Couldn’t they at least pronounce it properly?
Now on Netflix; The Man From Toronto (not Teranta) is actually a passable action comedy premise but ultimately suffers from a lack of self-discipline and storytelling bloat from the filmmaking team.
A case of mistaken identity arises after a screw-up sales consultant and the world’s deadliest assassin – known only as The Man from Toronto – run into each other at a holiday rental.
We’ll gladly admit that The Man From Toronto was only ever designed to be an affable crowd pleaser, but it makes a lot of sense that this film which was scheduled for a theatrical run got sold straight to Netflix as it has way too much bloat and waste to make up for the moments that were at least meant to be fun.
At 110 minutes, this thing was just too damn long. Jokes get drawn out, set pieces are far too bloated and it’s going out of its way to be something that is just incredibly busy from a visual standpoint.
Director Patrick Hughes does have a decent track record before coming on to this picture but it all seems far too content to mash up the comedy and the action elements rather than letting them standalone like he does in Hitman’s Bodyguard. This entire film feels like a plate of left overs that we’ve just pulled out the fridge.
Now that’s not necessarily a bad thing as leftovers bring a certain degree of familiarity to them, but you can’t reheat it all. Sure some of the action sequences work, but it takes far too long to get our stars together to generate just a little bit of comedic chemistry as we slog through an overlong narrative that could have easily lost 20 minutes. At a lean and mean 85-90 minutes, this would have been a fun little time waster, instead it’s mildly interminable to sit through.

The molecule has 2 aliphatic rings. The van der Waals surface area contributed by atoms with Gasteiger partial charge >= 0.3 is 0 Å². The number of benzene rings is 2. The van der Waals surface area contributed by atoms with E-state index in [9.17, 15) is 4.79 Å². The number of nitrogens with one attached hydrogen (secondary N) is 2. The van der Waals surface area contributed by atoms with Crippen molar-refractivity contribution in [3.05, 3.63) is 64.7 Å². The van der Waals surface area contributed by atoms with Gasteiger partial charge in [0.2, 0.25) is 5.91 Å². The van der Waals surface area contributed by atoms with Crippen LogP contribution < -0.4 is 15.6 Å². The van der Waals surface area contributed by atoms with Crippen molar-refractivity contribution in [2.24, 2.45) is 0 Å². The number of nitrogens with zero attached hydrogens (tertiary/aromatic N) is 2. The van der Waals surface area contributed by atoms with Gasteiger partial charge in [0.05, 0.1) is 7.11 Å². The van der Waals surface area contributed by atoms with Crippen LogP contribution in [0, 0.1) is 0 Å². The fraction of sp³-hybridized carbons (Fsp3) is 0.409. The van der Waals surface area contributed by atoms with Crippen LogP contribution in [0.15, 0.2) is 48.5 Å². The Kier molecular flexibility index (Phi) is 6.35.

Granted it’s at least partly my fault feeling this way since I tend to really enjoy a fair number of Kevin Hart movies….until I realize that he’s co-staring with Dwayne ‘The Rock’ Johnson in them and it dawned on me that he needs a strong co-star to be able to really connect with not just audiences but the material that he is given. As an actor he’s subpar at best and needs someone to riff with to really make it all work and sadly he doesn’t cross paths with Woody Harrelson until the end of the 1st act.
We’ll admit that Harrelson and Hart have decent comedic chops together, but Harrelson (who was a replacement for Jason Statham) just feels like he’s slapping on his trademark grumpy face for as long as he has to in order to get the paycheck. Meanwhile Kaley Cuoco is kind of wasted as the best friend of Hart’s wife and the big reveal of the big villain who we don’t see until the end feels so random that we just don’t care about it.
While The Man From Toronto executes enough of the expected beats of the genre it was just way too bloated from all angles to keep from rising to somewhere just around a middle of the road affair.